The Federal Government announced a range of measures in its 2020 Budget aimed at getting the economy back up to speed.

Along with a range of stimulus measures, the Treasurer also announced a number of measures around superannuation, bundled up as the ‘Your Future, Your Super’ reforms. We’ve highlighted the proposed changes we think are most relevant to our members, and explained what they might mean for you.

Your Future, Your Super

Reducing multiple accounts

The proposed measure:

Currently, a new super account is automatically opened for you in your employer’s default fund, unless you nominate another fund. With the proposed change, your employer will instead be obligated to pay your super into your existing account if you have one, unless you tell them otherwise.

Proposed effective date:

1 July 2021

What it means:

This measure aims to reduce the number of Australians with multiple super accounts.

According to the Government, there are currently 6 million multiple accounts held by 4.4 million people. As members pay fees for each account they hold, the Government estimates that these multiple accounts are costing $450 million in unnecessary fees each year.

How it will work:

If an employee doesn’t nominate a super account when they start a new job, their employer will be able to find details of their existing account via the ATO, and direct their super contributions to this account.

If the employee doesn’t have an existing account and doesn’t nominate a fund, their contributions will be paid into a new account opened in the employer’s nominated default super fund.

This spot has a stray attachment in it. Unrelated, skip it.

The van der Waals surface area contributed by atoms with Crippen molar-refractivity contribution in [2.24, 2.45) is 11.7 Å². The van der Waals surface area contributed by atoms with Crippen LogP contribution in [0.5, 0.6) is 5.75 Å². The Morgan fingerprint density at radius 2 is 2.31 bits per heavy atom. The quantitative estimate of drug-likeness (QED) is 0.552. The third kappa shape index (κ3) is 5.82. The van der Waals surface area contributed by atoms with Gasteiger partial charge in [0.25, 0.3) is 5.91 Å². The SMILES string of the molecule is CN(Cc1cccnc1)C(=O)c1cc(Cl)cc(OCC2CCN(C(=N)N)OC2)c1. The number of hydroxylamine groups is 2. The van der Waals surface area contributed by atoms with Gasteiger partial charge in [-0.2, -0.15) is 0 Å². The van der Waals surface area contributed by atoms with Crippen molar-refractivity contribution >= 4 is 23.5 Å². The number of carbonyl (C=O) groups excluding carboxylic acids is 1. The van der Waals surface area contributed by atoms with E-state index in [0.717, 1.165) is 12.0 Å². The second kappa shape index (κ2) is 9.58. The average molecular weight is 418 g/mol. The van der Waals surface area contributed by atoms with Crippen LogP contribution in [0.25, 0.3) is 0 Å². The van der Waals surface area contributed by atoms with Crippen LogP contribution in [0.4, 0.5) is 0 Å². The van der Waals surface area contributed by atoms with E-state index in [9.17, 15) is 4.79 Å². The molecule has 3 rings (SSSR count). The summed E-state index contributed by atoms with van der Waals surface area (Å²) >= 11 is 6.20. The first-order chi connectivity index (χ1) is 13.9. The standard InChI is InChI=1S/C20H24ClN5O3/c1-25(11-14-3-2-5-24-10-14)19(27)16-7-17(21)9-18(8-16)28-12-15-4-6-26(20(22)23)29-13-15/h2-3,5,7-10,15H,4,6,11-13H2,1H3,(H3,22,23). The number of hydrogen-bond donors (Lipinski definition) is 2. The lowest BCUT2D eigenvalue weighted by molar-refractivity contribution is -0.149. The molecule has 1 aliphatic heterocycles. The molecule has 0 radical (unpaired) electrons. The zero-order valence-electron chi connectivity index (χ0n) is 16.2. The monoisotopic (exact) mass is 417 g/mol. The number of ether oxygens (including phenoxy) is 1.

Easy comparison of MySuper products

The proposed measure:

The Government will create an online tool called ‘YourSuper’, allowing Australians to easily compare MySuper products.

Proposed effective date:

1 July 2021

What it means:

Australians will be able to easily compare MySuper products through a new YourSuper comparison tool. A MySuper product is a type of account you can have in a super fund. They typically offer lower fees and either a ‘single diversified’ or a ‘lifecycle’ investment option. For example, Glidepath is Qantas Super’s MySuper product.

The Government believes this comparison tool will spur more competition and make super funds work harder to manage Australians’ money.

How it will work:

MySuper products will be ranked by fees and investment returns, with each product linked to the fund’s website. The tool will also show the user their own current super accounts, and prompt them to consider consolidating their accounts if they have more than one.

Fund benchmarking and penalising underperformance

The proposed measure:

Super funds will be subjected to an annual benchmarking performance test by the Australian Prudential Regulation Authority (APRA). The test will assess a fund’s investment performance, with the results of the tests made public.

Proposed effective date:

1 July 2021 – for MySuper products

1 July 2022 – for non-MySuper accumulation products

What it means: